"After that, I let my crop go because I was afraid to go outside," he says. "It made me question whether I wanted to have a small farm."
Cobbs dismantled the 12-by-5-foot greenhouse near his house, and he seems incredulous when a reporter asks why.
"I believe I was randomly profiled because of the greenhouse," he says. "The helicopter circled around, and it drew their attention.
"Do you understand?" he continues. "I feel like it would have been possible to be shot in that situation. I don't want to be put in that situation again. I don't want anyone else to be."
After a month without further menace from sky or land, Cobbs says he gradually stopped obsessing about the incident.
His peace of mind ended August 29. That's the day that an Albemarle County police officer showed up at his door with a summons. Cobbs was charged with misdemeanor possession of marijuana and was ordered to appear before a judge four days later.
John Whitehead, founder of the Rutherford Institute, the civil liberties nonprofit that is representing Cobbs as he fights the criminal charge, remembers the 1960s when SWAT teams, which stands for Special Weapons and Tactics, were used sparingly– typically in hostage situations or during bank robberies when human life was in imminent danger.
That changed in the 1980s when the so-called War on Drugs "brought a dramatic and unsettling rise in the use of these paramilitary units," Whitehead writes in his 2008 book, The Change Manifesto. Today, Whitehead estimates, there are between 40,000 and 50,000 SWAT raids in this country every year.
"People have been killed in these raids," says Whitehead, mentioning the Tucson case in May in which two-tour Iraq War veteran Jose Guerena was the target of 71 shots after a SWAT team burst into his house.
"Why couldn't one officer come out with a search warrant?" Whitehead wonders of the Cobbs case, noting that except for a speeding ticket earlier this year, the former school employee has no recent history on the wrong side of the law.
"Why the SWAT team?" asks Whitehead."Why the show of force for a victimless crime? The outrage is putting citizens in harm's way with this sort of thing."
Whitehead says he routinely tells gun-owning Americans that if a SWAT team kicks in their door, they should get on the ground– and that their dog will probably be shot. That's what happened to the two dogs belonging to the mayor of a small Maryland town in 2008 when 32 pounds of pot were delivered to his front porch unbeknownst to him.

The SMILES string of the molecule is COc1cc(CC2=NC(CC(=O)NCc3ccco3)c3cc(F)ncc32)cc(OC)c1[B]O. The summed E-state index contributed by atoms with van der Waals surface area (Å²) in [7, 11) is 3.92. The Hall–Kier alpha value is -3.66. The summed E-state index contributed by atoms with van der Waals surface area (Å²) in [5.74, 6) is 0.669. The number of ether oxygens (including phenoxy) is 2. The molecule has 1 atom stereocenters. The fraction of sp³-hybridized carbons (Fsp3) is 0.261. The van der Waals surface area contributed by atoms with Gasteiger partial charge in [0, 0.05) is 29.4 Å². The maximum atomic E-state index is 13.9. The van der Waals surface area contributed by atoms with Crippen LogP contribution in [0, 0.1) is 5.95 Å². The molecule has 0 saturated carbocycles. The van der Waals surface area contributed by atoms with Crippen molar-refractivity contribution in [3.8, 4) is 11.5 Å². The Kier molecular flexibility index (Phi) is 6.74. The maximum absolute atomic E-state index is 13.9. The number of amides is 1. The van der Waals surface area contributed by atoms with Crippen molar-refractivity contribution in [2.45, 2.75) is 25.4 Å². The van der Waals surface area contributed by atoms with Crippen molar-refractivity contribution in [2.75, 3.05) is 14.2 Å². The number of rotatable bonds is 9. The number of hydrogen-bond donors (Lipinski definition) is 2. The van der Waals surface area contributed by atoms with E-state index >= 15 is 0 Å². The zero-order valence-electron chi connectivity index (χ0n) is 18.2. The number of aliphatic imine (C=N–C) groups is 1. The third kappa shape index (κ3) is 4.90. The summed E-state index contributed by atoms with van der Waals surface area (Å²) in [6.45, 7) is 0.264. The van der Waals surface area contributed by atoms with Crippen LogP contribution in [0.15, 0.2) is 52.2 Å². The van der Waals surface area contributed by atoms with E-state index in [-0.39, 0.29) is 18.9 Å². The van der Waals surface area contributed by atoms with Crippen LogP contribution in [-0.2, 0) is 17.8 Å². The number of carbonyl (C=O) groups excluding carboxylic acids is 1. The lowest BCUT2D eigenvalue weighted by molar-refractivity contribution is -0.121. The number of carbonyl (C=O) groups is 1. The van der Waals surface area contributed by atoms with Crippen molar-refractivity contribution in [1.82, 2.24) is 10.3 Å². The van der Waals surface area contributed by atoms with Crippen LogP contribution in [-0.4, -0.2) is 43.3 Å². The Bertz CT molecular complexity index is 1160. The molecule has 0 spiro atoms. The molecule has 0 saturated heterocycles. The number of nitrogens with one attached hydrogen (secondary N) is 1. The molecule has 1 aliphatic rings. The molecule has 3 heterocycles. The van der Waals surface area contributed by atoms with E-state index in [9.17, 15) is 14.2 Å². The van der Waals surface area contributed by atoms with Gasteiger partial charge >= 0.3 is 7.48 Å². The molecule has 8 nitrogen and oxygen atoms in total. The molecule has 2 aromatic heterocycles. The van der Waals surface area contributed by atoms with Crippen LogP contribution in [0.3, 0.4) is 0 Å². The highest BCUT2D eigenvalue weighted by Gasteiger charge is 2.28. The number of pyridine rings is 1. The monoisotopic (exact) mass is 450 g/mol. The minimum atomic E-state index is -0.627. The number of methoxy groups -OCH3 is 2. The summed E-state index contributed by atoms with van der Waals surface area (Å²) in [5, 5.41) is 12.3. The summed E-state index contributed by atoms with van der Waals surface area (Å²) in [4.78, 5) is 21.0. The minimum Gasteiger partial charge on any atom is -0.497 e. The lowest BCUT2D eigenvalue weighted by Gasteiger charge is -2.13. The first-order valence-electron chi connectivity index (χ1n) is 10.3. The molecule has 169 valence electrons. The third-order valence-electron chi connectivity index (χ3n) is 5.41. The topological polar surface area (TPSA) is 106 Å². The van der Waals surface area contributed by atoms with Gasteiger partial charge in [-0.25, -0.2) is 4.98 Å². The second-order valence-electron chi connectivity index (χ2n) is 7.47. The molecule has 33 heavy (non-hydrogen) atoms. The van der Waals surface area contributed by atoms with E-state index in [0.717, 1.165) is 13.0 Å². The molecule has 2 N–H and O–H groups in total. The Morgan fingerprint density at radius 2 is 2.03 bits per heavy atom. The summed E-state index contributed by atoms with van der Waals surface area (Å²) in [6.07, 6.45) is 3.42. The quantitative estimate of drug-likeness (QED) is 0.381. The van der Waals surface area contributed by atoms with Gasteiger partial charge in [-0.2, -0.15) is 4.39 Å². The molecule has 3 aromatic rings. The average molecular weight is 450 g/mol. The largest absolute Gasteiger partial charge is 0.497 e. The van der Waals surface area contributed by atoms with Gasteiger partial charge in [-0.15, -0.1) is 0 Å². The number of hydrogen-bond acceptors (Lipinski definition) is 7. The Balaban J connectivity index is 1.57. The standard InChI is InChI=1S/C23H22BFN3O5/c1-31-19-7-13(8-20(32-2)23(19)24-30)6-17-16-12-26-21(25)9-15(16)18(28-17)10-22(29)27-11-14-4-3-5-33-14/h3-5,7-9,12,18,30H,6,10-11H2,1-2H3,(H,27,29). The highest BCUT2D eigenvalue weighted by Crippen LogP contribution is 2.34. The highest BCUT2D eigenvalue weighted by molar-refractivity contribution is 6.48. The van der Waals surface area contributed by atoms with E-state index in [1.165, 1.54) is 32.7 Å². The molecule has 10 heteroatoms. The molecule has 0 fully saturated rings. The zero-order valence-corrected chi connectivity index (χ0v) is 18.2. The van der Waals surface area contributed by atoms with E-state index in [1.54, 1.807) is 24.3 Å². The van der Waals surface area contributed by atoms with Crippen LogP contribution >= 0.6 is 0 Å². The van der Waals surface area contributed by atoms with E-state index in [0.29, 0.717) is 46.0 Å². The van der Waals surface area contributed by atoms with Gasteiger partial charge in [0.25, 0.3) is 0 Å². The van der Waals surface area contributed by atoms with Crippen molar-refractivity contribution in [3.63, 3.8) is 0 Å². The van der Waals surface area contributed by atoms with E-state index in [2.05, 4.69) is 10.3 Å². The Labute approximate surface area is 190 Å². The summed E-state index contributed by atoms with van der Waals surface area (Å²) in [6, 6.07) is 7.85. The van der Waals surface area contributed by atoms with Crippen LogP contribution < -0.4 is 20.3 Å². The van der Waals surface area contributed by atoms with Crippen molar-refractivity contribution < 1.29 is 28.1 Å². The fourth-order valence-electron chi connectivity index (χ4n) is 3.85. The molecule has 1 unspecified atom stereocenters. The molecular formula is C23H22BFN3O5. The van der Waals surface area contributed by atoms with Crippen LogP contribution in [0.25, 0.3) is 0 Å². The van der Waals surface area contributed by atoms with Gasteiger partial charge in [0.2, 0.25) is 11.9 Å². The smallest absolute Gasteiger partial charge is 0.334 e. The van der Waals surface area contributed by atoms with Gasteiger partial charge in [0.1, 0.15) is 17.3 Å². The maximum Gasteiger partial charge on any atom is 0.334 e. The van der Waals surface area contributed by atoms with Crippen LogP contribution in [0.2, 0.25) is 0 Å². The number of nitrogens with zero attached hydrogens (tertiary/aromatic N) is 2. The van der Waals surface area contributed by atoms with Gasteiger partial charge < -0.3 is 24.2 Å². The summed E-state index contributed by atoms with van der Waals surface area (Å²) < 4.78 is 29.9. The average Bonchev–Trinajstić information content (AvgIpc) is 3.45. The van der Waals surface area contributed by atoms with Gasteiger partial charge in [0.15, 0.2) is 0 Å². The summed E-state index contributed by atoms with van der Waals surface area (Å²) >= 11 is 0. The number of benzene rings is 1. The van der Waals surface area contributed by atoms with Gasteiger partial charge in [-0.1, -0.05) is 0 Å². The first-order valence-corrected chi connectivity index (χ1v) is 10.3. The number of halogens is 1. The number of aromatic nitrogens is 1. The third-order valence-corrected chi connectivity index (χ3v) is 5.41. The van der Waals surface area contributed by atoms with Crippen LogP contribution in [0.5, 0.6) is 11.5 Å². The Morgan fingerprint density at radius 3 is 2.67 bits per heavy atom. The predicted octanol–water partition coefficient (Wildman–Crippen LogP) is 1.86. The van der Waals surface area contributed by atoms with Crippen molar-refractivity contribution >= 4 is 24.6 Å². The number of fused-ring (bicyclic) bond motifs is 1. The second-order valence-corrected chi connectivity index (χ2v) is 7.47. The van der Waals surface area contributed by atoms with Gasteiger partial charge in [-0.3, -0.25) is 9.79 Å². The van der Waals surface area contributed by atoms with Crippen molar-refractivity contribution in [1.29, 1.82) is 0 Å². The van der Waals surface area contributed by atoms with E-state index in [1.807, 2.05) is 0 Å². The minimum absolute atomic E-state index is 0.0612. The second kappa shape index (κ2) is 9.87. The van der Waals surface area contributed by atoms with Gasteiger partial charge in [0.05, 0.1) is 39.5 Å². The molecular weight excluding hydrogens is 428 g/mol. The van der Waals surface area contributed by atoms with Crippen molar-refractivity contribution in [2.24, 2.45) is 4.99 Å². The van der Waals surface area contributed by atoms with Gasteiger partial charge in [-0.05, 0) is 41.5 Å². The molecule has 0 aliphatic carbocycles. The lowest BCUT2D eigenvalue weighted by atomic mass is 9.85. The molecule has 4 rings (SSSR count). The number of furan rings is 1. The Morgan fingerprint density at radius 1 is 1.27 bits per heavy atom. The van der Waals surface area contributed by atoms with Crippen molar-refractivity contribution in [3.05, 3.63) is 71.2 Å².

In response to a Freedom of Information Act request from the Hook (for which the newspaper was billed $104.46), Sergeant Darrell Byers reveals that Albemarle County Police have conducted 49 SWAT missions since 2000.
In 2008, Edgar Dawson was shot when police burst into his Crozet-area home in the middle of the night and he grabbed his gun. They arrested his son, Brandon, and Slade Woodson, who'd been on a rampage that included taking potshots at cars on I-64.
And in 1998, after clerk Osama Hassan had been gunned down at the Ivy Road Shell station, Albemarle police burst into the wrong address.
"We'd received information that the suspects were there," says Byers. "It was bad intel." He notes that no one was injured in the raid.
Charlottesville police had their own share of bad intel in 2001. They said they'd heard that Douglas Michael "Beefy" Brown (who five years later led police into a high-speed chase that killed an off-duty officer), had holed up in a Belmont house late that March.
"He'd broken into the Woodbrook gun shop, stolen guns, and was armed," recalls Lieutenant Gary Pleasants, who called in the SWAT team, which fired 15 rounds of tear gas and three stun grenades into 815 Nassau Street.
As it turned out, no one was inside during the seven-hour stand-off (except, reportedly, for a poodle and three other pets), but the residual tear gas temporarily rendered the house uninhabitable to humans, so the city relocated the residents to a local hotel.
"The tear gas was not meant for indoor use," says Pleasants. "We've corrected that."